Scenery: A Manual of Scene Design

By Harold Helvenston | Go to book overview

FOREWORD

THERE are two occasions when I regret the hundreds of thousands of words I have written on the new stagecraft in the past twenty years. One of these is when I see a Broadway production in which a brilliant, imaginative, but selfish and undisciplined scene designer has been allowed to run away with a play and ruin it through some original, wrong-headed, and thoroughly inappropriate treatment. The other occasion is when I see a little-theatre production in which the scenery is workmanlike or even brilliant and the acting abominable.

In the first case I am righteously outraged at a scenic crime. In the second the chances are that I myself am committing the crime: I am laying upon a sound workman in scenery some of the blame for a bad performance by directors and actors. Of course it may be that in certain cases the actors are neglected to make a scenic holiday, but the chances are that the acting talent is inherently hopeless and that I ought to be glad to have my attention diverted by the silent art of color and light. At any rate we can't stop good scene design among the amateurs. It is the one thing at which the little theatre can always excel, because it is at bottom a one-man product. One actor can't make a good cast, but one artist, one architect, or one interior decorator can always make a good setting. If he studies--

And here is something for him to study. The contribution of Harold Helvenston--and I think a foreword may point the values of a book without stepping over into criticism--is that here at last we have a first-rate designer writing a practical manual. Therefore it is a nice combination of theory and practice. Not too much of high-flown generalities; not too much of technical details. It rides no hobbies and points no exclusive patent way to aesthetic salvation. It is open-minded toward both realism and expressionism. It leaves to experience and the teacher-specialist numerous technical matters, such as the method of enlarging sketch-designs to backdrop proportions, the construction of flats, the varieties of spotlights and projection machines.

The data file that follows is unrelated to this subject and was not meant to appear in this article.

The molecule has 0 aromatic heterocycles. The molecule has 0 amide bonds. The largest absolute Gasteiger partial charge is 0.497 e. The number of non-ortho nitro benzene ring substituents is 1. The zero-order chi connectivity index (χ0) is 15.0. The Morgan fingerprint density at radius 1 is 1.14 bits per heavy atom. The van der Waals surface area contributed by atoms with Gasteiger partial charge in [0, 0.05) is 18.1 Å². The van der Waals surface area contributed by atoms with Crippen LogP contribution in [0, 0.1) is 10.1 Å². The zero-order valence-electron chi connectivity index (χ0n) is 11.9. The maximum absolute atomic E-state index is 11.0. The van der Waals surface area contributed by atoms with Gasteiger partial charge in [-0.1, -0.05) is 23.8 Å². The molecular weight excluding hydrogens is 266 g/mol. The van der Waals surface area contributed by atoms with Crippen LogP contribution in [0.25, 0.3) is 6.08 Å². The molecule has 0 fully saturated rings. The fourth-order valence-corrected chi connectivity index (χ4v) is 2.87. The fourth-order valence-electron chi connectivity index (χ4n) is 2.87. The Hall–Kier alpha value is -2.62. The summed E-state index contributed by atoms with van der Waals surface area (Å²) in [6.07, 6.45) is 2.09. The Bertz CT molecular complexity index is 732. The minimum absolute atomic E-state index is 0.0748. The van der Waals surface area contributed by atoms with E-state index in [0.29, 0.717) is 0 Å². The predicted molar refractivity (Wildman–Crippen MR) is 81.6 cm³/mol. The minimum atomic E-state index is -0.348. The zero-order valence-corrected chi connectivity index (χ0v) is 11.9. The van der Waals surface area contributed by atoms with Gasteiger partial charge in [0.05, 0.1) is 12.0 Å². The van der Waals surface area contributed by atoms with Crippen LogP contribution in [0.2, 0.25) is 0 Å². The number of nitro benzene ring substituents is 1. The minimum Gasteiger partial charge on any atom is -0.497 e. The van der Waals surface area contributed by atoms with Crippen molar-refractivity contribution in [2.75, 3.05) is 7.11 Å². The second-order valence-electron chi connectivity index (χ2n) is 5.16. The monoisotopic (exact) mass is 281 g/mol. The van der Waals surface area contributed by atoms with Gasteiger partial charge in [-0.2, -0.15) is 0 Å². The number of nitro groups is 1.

The reader may be trusted to discover the practical virtues of this book; and they range from the salutary ignoring of "drape productions" to a careful reiteration that the designer paints his scenery twice, once with pigment and once with light, before it approximates the colors of his original sketch.

As a theatre man who lives and works in a part of the United States where most of the seats of higher education are a bit backward in the teaching of the arts of the theatre, I want to close by stressing the significance of this book in relation to university instruction. It is printed and published by a university. It is written by a teacher in a university, who is at the same time a designer taught by a university. It is illustrated by the work of teachers and students. Because or in spite of this--let your prejudice decide, as it always does--this manual seems all in a key of practicality and safe accomplishment. Anyone who reads it may go farther. No one who follows it can arrive at less than a just expression of his talents.

KENNETH MACGOWAN

-ix-

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Scenery: A Manual of Scene Design
Table of contents

Table of contents

  • Title Page v
  • Foreword ix
  • Preface xi
  • Contents xiii
  • Illustrations xv
  • Scenery and the Designer 3
  • A Process for Scene Design 11
  • A Process for Scene Design Working Drawings 17
  • A Process for Scene Design - The Scene Model 32
  • Light in the Scene 38
  • Scene Painting 51
  • The Exterior Scene - The Natural Exterior 61
  • The Exterior Scene the Architectural Exterior 68
  • Economy in Cost of Construction and Materials 72
  • The Strange Case of Scenery 79
  • The Scene Webster 83
  • Index 91
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